Thursday, June 29, 2017

In Which the Author Outs Himself as a (Soft) Textualist ...

Leider v. Lewis, No. S232622 (Cal. May 25, 2017)

The trial court in this case issued an injunction against certain practices involving the elephant enclosure at the LA Zoo. The Court of Appeal affirmed, in a split decision, over the Zoo’s challenge that Civil Code § 3369 prohibited the issuance of an injunction against acts of animal cruelty that were prohibited only by criminal laws in the Penal Code. The Court of Appeal held that the argument was barred by the resolution of a prior appeal under the law of the case doctrine, and that, in any event, it was wrong on the merits. But the Supreme Court granted review and now unanimously disagrees.

The law of the case issue isn’t too hard. There’s a rule and a corollary. First, “the doctrine of law of the case does not extend to points of law which might have been but were not presented and determined in the prior appeal.” But, the doctrine does apply “to questions not expressly decided but implicitly decided because they were essential to the decision on the prior appeal.” Here, the § 3369 argument wasn’t raised in the prior appeal. Although the earlier appeal might have had a different result were the argument raised, that isn’t enough implicitly resolve it because nothing in the logic of the prior decision implicated the relationship between § 3369 and Code of Civil Procedure § 526a (the taxpayer standing statute) that is at issue here.

So far as that relationship goes, § 526a gives taxpayers standing to enjoin the unlawful expenditure of public funds. But § 3369 says that equity will not enjoin a crime, “except in a case of nuisance or as otherwise provided by law.” So the essential question is whether § 526a counts as “otherwise provided by law.” There’s an old Supreme Court case—Schur Inc. v. City of Santa Monica, 47 Cal.2d 11 (1956)—that held that § 3369 precuded use of § 526a to bring a claim enjoin the issuance of gaming licenses that were allegedly illegal under the Penal Code. Which seems to be pretty on point.

But the issue is that the “otherwise provided by law” exception in § 3369 didn’t appear until 1977, and that might change the result in Schur. But the Court unanimously holds that “otherwise provided by law” doesn’t mean what it appears to. Apparently the 1977 changes were part of moving the Unfair Competition statutes out of the Civil Code and into the newly enacted Business & Professions Code, without any effort to substantively change the law. Unfair competition material was removed from § 3369, to became Business & Professions Code 17202. That section says “notwithstanding [§] 3369,” injunctive relief could be obtained against acts of unfair competition prohibited under the Penal Code. So then the “otherwise provided by law” reference was essentially just a reference to § 17202. The court thus reads “the otherwise provided by law” exception very narrowly to apply only to statutes that, like  § 17202, specifically define criminally prohibited conduct and also expressly permit an award of injunctive relief. Section 526a’s general authorization to enjoin unlawful expenditures isn’t specifically enough to meet that test.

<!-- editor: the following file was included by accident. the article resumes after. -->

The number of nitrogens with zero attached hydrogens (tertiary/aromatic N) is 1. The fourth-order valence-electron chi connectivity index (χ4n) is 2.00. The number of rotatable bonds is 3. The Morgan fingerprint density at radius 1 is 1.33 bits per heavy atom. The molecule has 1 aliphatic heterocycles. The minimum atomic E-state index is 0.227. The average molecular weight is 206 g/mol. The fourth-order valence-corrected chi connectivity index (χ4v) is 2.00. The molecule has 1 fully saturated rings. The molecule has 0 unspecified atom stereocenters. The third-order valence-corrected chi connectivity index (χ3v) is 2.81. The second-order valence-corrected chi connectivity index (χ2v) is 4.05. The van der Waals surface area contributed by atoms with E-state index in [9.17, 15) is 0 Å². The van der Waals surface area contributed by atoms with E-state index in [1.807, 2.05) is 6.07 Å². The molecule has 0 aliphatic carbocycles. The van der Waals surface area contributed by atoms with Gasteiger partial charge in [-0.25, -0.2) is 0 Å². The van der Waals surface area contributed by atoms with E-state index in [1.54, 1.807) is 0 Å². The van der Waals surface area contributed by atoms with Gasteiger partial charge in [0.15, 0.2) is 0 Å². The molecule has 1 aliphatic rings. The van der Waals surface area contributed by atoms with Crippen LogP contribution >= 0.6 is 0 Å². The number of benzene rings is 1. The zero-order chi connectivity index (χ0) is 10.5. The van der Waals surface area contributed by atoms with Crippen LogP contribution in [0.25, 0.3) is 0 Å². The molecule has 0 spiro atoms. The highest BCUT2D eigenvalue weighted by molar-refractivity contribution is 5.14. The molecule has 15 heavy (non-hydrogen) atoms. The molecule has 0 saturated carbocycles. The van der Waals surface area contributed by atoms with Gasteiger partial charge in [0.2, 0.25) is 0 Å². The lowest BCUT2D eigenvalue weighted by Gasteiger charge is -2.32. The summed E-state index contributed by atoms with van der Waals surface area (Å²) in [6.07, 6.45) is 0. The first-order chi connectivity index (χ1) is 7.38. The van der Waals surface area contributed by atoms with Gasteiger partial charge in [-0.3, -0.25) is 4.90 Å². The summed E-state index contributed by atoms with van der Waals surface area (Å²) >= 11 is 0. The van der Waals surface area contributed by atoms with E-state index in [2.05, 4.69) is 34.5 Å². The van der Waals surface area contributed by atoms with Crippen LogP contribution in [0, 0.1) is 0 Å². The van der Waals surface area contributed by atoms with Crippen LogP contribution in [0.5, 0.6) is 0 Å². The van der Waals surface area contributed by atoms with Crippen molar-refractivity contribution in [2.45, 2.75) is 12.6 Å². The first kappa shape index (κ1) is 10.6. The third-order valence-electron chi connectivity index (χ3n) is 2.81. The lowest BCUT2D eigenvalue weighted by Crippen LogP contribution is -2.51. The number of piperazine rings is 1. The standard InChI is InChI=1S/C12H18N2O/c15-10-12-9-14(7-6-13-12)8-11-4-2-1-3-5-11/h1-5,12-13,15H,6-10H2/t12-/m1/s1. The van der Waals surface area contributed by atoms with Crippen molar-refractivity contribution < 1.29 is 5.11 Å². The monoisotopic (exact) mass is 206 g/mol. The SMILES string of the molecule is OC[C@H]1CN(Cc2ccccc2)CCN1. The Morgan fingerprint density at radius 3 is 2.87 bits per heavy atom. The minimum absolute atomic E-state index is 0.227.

Unanimity is great and all, but I don’t think I agree with this one. “Otherwise provided by law” doesn’t really mean “otherwise provided by a specific law that specifically says you can enjoin criminal acts.” So I’m not sure I would get past that language and delve into the forty-year old drafting history, given that text doesn’t seem to support the court’s reading. After all, to determine legislative intent, “courts begin with the text of the statute, because the words used are the best evidence of legislative intent.” See People v. Anderson, 28 Cal. 4th 767, 785 (2002). “If the statutory text, viewed in light of the ordinary meaning of its words, is not ambiguous, courts usually accept this meaning as the proper construction of the statute without further inquiry.” Id. at 786. The Court here never so much as bothers to find § 3369 facially ambiguous.

Moreover, as I mentioned in my post on the Court of Appeal opinion, it’s not like permitting use of § 526a to enjoin criminal expenditures by governmental bodies is absurd. Indeed, the whole rationale of § 3369—to keep prosecutors from avoiding the jury trial rights and burdens applicable in criminal cases by bringing instead cases in civil equity—doesn’t really hold to civil cases brought by private parties seeking injunctions against the government.

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